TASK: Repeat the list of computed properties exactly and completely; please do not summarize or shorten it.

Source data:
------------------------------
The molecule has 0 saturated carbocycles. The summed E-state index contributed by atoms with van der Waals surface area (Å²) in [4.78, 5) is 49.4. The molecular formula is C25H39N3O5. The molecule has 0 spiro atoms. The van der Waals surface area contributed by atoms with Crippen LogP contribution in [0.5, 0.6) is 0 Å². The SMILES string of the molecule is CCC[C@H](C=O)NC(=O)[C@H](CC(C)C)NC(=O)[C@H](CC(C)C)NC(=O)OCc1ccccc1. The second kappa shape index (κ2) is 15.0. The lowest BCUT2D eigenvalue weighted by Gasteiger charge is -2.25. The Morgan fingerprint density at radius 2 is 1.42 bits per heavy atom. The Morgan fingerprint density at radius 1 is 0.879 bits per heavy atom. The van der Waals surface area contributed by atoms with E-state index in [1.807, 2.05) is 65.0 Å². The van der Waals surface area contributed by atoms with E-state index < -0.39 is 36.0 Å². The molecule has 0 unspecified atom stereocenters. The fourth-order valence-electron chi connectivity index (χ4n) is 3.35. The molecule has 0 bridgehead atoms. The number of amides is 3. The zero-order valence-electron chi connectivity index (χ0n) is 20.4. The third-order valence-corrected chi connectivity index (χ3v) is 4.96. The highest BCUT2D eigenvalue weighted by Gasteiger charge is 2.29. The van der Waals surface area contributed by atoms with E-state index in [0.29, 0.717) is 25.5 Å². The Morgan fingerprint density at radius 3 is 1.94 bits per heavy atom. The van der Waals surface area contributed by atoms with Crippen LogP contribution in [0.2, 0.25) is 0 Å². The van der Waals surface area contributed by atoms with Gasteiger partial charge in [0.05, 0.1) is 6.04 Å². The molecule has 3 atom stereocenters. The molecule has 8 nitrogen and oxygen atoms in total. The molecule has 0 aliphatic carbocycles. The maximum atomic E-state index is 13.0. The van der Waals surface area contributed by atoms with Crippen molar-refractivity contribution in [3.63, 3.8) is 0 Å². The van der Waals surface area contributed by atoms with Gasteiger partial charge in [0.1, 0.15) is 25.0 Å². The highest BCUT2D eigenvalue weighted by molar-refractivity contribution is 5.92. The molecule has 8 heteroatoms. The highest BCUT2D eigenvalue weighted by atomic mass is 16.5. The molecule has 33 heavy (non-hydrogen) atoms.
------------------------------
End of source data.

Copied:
The molecule has 0 saturated carbocycles. The summed E-state index contributed by atoms with van der Waals surface area (Å²) in [4.78, 5) is 49.4. The molecular formula is C25H39N3O5. The molecule has 0 spiro atoms. The van der Waals surface area contributed by atoms with Crippen LogP contribution in [0.5, 0.6) is 0 Å². The SMILES string of the molecule is CCC[C@H](C=O)NC(=O)[C@H](CC(C)C)NC(=O)[C@H](CC(C)C)NC(=O)OCc1ccccc1. The second kappa shape index (κ2) is 15.0. The lowest BCUT2D eigenvalue weighted by Gasteiger charge is -2.25. The Morgan fingerprint density at radius 2 is 1.42 bits per heavy atom. The Morgan fingerprint density at radius 1 is 0.879 bits per heavy atom. The van der Waals surface area contributed by atoms with E-state index in [1.807, 2.05) is 65.0 Å². The van der Waals surface area contributed by atoms with E-state index < -0.39 is 36.0 Å². The molecule has 0 unspecified atom stereocenters. The fourth-order valence-electron chi connectivity index (χ4n) is 3.35. The molecule has 0 bridgehead atoms. The number of amides is 3. The zero-order valence-electron chi connectivity index (χ0n) is 20.4. The third-order valence-corrected chi connectivity index (χ3v) is 4.96. The highest BCUT2D eigenvalue weighted by Gasteiger charge is 2.29. The van der Waals surface area contributed by atoms with E-state index in [0.29, 0.717) is 25.5 Å². The Morgan fingerprint density at radius 3 is 1.94 bits per heavy atom. The van der Waals surface area contributed by atoms with Crippen LogP contribution in [0.2, 0.25) is 0 Å². The van der Waals surface area contributed by atoms with Gasteiger partial charge in [0.05, 0.1) is 6.04 Å². The molecule has 3 atom stereocenters. The molecule has 8 nitrogen and oxygen atoms in total. The molecule has 0 aliphatic carbocycles. The maximum atomic E-state index is 13.0. The van der Waals surface area contributed by atoms with Crippen molar-refractivity contribution in [3.63, 3.8) is 0 Å². The van der Waals surface area contributed by atoms with Gasteiger partial charge in [0.1, 0.15) is 25.0 Å². The highest BCUT2D eigenvalue weighted by molar-refractivity contribution is 5.92. The molecule has 8 heteroatoms. The highest BCUT2D eigenvalue weighted by atomic mass is 16.5. The molecule has 33 heavy (non-hydrogen) atoms.